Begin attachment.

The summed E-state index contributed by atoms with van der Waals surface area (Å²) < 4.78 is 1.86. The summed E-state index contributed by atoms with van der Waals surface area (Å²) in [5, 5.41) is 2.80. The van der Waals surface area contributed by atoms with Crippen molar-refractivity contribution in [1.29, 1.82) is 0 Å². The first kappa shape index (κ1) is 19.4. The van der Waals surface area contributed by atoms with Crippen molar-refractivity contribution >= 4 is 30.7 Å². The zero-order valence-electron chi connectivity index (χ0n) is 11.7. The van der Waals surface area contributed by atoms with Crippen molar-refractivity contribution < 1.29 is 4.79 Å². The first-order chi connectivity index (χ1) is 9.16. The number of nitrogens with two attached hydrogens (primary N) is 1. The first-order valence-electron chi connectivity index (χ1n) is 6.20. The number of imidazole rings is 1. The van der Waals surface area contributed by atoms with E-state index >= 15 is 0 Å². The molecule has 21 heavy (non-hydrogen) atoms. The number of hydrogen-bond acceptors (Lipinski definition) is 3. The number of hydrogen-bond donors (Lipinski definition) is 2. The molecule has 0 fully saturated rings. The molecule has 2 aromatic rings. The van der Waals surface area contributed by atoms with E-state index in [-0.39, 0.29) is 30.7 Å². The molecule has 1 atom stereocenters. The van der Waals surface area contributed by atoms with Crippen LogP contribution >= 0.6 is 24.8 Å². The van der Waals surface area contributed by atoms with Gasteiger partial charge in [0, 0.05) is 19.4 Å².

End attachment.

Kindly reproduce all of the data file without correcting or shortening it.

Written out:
The summed E-state index contributed by atoms with van der Waals surface area (Å²) < 4.78 is 1.86. The summed E-state index contributed by atoms with van der Waals surface area (Å²) in [5, 5.41) is 2.80. The van der Waals surface area contributed by atoms with Crippen molar-refractivity contribution in [1.29, 1.82) is 0 Å². The first kappa shape index (κ1) is 19.4. The van der Waals surface area contributed by atoms with Crippen molar-refractivity contribution >= 4 is 30.7 Å². The zero-order valence-electron chi connectivity index (χ0n) is 11.7. The van der Waals surface area contributed by atoms with Crippen molar-refractivity contribution < 1.29 is 4.79 Å². The first-order chi connectivity index (χ1) is 9.16. The number of nitrogens with two attached hydrogens (primary N) is 1. The first-order valence-electron chi connectivity index (χ1n) is 6.20. The number of imidazole rings is 1. The van der Waals surface area contributed by atoms with E-state index >= 15 is 0 Å². The molecule has 21 heavy (non-hydrogen) atoms. The number of hydrogen-bond acceptors (Lipinski definition) is 3. The number of hydrogen-bond donors (Lipinski definition) is 2. The molecule has 0 fully saturated rings. The molecule has 2 aromatic rings. The van der Waals surface area contributed by atoms with E-state index in [-0.39, 0.29) is 30.7 Å². The molecule has 1 atom stereocenters. The van der Waals surface area contributed by atoms with Crippen LogP contribution >= 0.6 is 24.8 Å². The van der Waals surface area contributed by atoms with Gasteiger partial charge in [0, 0.05) is 19.4 Å².